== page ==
After a stint in the army fighting in Angola, a soldier comes home to find his sweetheart has married his brother. He makes advances towards his sister-in-law, but she turns him down. ...
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Julio, aged nineteen, has just left the provinces to settle down in the outskirts of Lisbon. He lives there in a poor area with his uncle Afonso and starts working as an apprentice ... See full summary »
It's a docudrama with a poetic writing and non-linear narrative. Specifically, it's an "etnofiction": portraits the typical characters of Terra Fria, the North-east of Portugal, showing ... See full summary »
Albino S. Pedro,
João de Deus is the manager of an ice-cream shop owned by an ex-prostitute, Paraíso dos Gelados (Ice-Cream Paradise). Through a unmoved desire of perfection, he seeks, through cleansing and... See full summary »
João César Monteiro
João César Monteiro,
Manuela de Freitas
The director Friedrich Monroe has trouble with finishing a silent b&w movie about Lisbon. He calls his friend, the sound engineer Phillip Winter, for help. As Winter arrives Lisbon weeks ... See full summary »
After a stint in the army fighting in Angola, a soldier comes home to find his sweetheart has married his brother. He makes advances towards his sister-in-law, but she turns him down. Discouraged, the man meets a new girlfriend who vows to escape the town's crushing poverty even if she has to steal. The two begin a relationship but the film does not indicate what their future may hold.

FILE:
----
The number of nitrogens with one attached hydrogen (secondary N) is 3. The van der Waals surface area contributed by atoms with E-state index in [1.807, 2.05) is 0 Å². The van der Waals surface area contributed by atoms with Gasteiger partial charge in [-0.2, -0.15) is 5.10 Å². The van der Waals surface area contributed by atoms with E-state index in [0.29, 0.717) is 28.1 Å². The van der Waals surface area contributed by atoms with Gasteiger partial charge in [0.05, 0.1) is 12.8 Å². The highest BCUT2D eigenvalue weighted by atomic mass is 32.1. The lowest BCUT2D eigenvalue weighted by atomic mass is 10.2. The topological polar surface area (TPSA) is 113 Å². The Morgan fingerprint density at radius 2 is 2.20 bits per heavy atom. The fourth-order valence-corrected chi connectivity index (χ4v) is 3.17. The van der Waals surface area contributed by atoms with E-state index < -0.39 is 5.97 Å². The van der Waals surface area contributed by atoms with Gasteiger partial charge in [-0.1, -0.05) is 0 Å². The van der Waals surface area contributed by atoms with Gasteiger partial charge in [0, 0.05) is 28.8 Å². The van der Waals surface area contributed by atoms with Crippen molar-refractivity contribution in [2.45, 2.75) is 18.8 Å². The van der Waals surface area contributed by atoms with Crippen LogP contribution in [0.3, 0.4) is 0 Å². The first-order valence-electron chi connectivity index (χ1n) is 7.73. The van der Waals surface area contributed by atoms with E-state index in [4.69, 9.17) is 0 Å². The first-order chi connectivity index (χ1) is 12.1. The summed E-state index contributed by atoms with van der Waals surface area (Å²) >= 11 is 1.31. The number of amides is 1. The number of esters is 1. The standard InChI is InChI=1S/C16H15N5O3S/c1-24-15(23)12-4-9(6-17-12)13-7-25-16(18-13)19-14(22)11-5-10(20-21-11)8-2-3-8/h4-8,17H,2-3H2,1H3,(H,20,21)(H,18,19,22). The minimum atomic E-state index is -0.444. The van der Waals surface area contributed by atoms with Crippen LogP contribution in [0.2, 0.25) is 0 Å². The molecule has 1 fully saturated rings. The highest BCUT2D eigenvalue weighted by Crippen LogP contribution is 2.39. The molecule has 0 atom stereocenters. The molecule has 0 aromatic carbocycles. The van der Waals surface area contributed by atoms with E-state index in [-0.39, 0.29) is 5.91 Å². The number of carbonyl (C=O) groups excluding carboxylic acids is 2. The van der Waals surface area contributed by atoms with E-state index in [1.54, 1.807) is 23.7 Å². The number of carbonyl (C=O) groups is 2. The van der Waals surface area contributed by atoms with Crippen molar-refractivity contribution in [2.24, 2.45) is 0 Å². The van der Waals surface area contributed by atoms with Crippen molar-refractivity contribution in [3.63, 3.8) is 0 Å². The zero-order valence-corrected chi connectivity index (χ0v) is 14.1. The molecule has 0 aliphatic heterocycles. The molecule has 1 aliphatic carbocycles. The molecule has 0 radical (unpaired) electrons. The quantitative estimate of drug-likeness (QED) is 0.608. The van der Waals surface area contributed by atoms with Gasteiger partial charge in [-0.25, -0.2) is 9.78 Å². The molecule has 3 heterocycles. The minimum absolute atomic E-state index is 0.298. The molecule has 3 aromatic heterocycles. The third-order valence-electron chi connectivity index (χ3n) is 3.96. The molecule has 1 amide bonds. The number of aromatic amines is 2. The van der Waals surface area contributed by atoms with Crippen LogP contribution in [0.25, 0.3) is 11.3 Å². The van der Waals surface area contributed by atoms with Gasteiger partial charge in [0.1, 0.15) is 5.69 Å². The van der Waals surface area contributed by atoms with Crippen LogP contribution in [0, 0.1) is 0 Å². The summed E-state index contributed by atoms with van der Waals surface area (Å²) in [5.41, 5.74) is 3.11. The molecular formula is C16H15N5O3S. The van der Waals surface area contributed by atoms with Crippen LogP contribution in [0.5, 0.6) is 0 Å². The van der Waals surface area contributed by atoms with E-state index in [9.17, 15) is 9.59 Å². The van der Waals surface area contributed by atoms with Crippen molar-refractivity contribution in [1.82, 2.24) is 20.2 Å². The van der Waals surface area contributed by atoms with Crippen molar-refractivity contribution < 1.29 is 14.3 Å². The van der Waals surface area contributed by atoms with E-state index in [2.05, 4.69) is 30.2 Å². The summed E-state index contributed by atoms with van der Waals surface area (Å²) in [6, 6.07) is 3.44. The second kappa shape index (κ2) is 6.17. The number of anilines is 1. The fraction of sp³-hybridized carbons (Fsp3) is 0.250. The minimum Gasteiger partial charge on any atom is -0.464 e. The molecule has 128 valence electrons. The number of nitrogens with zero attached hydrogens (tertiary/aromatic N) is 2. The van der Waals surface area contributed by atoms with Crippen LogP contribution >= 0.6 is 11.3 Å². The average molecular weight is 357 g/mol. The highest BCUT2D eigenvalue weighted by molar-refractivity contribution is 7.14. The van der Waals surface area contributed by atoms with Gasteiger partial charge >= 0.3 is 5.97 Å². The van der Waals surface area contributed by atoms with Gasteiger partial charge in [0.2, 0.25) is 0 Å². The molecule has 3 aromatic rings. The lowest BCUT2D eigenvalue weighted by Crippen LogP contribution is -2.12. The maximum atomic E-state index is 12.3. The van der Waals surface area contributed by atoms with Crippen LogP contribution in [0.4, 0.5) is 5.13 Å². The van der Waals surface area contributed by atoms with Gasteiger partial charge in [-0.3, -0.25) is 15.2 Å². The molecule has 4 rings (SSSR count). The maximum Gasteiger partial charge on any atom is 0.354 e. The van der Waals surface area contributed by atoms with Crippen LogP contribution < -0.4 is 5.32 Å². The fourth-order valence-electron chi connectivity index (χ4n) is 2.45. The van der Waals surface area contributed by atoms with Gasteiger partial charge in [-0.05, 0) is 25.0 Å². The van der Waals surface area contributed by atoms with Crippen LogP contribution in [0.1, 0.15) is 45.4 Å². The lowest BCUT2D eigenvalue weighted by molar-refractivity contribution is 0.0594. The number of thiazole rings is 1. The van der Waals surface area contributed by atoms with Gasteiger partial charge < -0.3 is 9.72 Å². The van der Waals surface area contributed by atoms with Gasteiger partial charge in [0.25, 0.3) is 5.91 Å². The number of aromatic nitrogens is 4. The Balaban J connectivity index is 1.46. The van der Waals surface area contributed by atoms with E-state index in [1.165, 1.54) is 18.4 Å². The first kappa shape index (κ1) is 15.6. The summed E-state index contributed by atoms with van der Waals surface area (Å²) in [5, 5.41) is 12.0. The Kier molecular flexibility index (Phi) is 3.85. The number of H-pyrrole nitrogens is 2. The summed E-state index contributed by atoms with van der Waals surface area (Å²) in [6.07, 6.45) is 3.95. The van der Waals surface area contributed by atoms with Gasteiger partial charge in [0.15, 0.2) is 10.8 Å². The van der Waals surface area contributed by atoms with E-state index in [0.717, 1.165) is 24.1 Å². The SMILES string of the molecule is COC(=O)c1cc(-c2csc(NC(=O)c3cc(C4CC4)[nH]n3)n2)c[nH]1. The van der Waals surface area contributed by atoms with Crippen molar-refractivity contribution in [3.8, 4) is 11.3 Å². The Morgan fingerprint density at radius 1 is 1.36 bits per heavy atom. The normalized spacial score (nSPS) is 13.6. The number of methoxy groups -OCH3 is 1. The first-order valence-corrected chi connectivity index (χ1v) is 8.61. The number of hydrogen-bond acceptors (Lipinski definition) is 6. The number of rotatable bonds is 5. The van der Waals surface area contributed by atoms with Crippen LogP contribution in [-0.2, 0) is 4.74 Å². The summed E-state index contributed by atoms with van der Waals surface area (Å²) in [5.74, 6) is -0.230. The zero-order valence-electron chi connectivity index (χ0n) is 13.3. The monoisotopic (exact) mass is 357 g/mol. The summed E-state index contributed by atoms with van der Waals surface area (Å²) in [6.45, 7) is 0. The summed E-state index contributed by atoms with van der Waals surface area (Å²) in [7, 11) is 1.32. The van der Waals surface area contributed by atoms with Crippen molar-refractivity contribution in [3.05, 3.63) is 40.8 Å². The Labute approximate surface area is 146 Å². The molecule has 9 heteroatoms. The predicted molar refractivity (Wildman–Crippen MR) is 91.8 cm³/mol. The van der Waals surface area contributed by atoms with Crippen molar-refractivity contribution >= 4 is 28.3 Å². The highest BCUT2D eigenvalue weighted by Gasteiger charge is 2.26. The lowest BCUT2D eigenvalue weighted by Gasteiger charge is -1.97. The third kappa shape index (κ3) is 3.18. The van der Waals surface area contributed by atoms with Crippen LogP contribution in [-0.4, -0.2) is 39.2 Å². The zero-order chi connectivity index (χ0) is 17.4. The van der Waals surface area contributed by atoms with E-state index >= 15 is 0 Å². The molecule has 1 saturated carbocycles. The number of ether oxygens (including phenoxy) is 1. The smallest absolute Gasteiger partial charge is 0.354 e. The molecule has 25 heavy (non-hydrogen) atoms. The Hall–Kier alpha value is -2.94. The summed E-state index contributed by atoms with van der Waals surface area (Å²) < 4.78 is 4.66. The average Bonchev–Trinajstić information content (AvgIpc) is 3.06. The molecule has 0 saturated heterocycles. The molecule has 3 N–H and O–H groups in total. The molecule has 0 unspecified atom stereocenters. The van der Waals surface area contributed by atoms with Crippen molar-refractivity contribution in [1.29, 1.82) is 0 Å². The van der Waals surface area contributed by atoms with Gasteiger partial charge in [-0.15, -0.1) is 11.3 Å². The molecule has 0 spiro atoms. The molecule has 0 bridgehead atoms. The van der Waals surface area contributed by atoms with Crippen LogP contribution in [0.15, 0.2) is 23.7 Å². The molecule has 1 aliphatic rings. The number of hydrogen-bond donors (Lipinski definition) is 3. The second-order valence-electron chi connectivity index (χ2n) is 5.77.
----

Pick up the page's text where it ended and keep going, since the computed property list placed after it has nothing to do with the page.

Portugal, a never as old dictator rules a never as isolated European country.
To live in Portugal is merely to survive. So much so when talking about fishermen and their families in the rude north Portugal atlantic coast, having for dinner what the western society called snack. Hell, even probably some of the eastern...
A young man or woman living then in Portugal, when not enjoying family wealth (indispensable for any kind of extra-primary studies) either stayed and survived or went abroad to try and get something to feed children with. Living or to come. With a hard-lined censorship cutting hard against anything controversial, it becomes obvious that something as strongly painted - though necessarily never spoke - was an usual scenario.
When filming something on the Salazar's "New State" the pallete always carries a lot of dark colours. In this case, only two: grey and black.
Paulo Rocha was never given a choice, however: shooting ("that horribly custeous habit", in Salazar's words) itself was a previledge. Has usual, an impressive craft carved by an impressive craftsman.
A film to be seen, whenever, wherever. Seeing films this hearted saved me a whole lot of money. As if it cared.
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